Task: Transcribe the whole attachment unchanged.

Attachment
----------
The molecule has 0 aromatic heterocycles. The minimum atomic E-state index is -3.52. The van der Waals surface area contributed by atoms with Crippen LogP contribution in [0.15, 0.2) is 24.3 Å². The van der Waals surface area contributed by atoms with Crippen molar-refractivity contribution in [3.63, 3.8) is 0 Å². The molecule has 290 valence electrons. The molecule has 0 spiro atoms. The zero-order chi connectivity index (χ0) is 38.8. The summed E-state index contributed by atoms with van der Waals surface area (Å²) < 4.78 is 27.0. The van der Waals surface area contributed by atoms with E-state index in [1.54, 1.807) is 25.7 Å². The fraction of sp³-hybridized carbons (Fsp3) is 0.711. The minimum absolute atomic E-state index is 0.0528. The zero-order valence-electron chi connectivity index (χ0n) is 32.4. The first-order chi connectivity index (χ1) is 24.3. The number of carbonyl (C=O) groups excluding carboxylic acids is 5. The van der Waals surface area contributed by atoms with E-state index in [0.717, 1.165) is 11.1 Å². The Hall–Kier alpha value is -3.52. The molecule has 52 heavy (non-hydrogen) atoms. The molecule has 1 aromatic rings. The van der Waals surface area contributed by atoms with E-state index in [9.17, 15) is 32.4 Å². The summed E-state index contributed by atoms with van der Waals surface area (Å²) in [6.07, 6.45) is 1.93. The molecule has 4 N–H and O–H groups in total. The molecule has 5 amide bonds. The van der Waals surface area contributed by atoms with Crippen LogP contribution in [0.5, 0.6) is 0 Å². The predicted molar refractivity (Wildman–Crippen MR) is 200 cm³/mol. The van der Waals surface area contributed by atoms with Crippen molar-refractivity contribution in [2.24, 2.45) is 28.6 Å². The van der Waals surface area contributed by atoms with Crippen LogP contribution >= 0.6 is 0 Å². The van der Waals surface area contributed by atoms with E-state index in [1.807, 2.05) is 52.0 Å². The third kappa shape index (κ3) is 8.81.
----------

The molecule has 0 aromatic heterocycles. The minimum atomic E-state index is -3.52. The van der Waals surface area contributed by atoms with Crippen LogP contribution in [0.15, 0.2) is 24.3 Å². The van der Waals surface area contributed by atoms with Crippen molar-refractivity contribution in [3.63, 3.8) is 0 Å². The molecule has 290 valence electrons. The molecule has 0 spiro atoms. The zero-order chi connectivity index (χ0) is 38.8. The summed E-state index contributed by atoms with van der Waals surface area (Å²) < 4.78 is 27.0. The van der Waals surface area contributed by atoms with E-state index in [1.54, 1.807) is 25.7 Å². The fraction of sp³-hybridized carbons (Fsp3) is 0.711. The minimum absolute atomic E-state index is 0.0528. The zero-order valence-electron chi connectivity index (χ0n) is 32.4. The first-order chi connectivity index (χ1) is 24.3. The number of carbonyl (C=O) groups excluding carboxylic acids is 5. The van der Waals surface area contributed by atoms with E-state index in [0.717, 1.165) is 11.1 Å². The Hall–Kier alpha value is -3.52. The molecule has 52 heavy (non-hydrogen) atoms. The molecule has 1 aromatic rings. The van der Waals surface area contributed by atoms with E-state index in [9.17, 15) is 32.4 Å². The summed E-state index contributed by atoms with van der Waals surface area (Å²) in [6.07, 6.45) is 1.93. The molecule has 4 N–H and O–H groups in total. The molecule has 5 amide bonds. The van der Waals surface area contributed by atoms with Crippen LogP contribution in [0.5, 0.6) is 0 Å². The predicted molar refractivity (Wildman–Crippen MR) is 200 cm³/mol. The van der Waals surface area contributed by atoms with Crippen molar-refractivity contribution in [2.24, 2.45) is 28.6 Å². The van der Waals surface area contributed by atoms with Crippen LogP contribution >= 0.6 is 0 Å². The van der Waals surface area contributed by atoms with E-state index in [1.807, 2.05) is 52.0 Å². The third kappa shape index (κ3) is 8.81.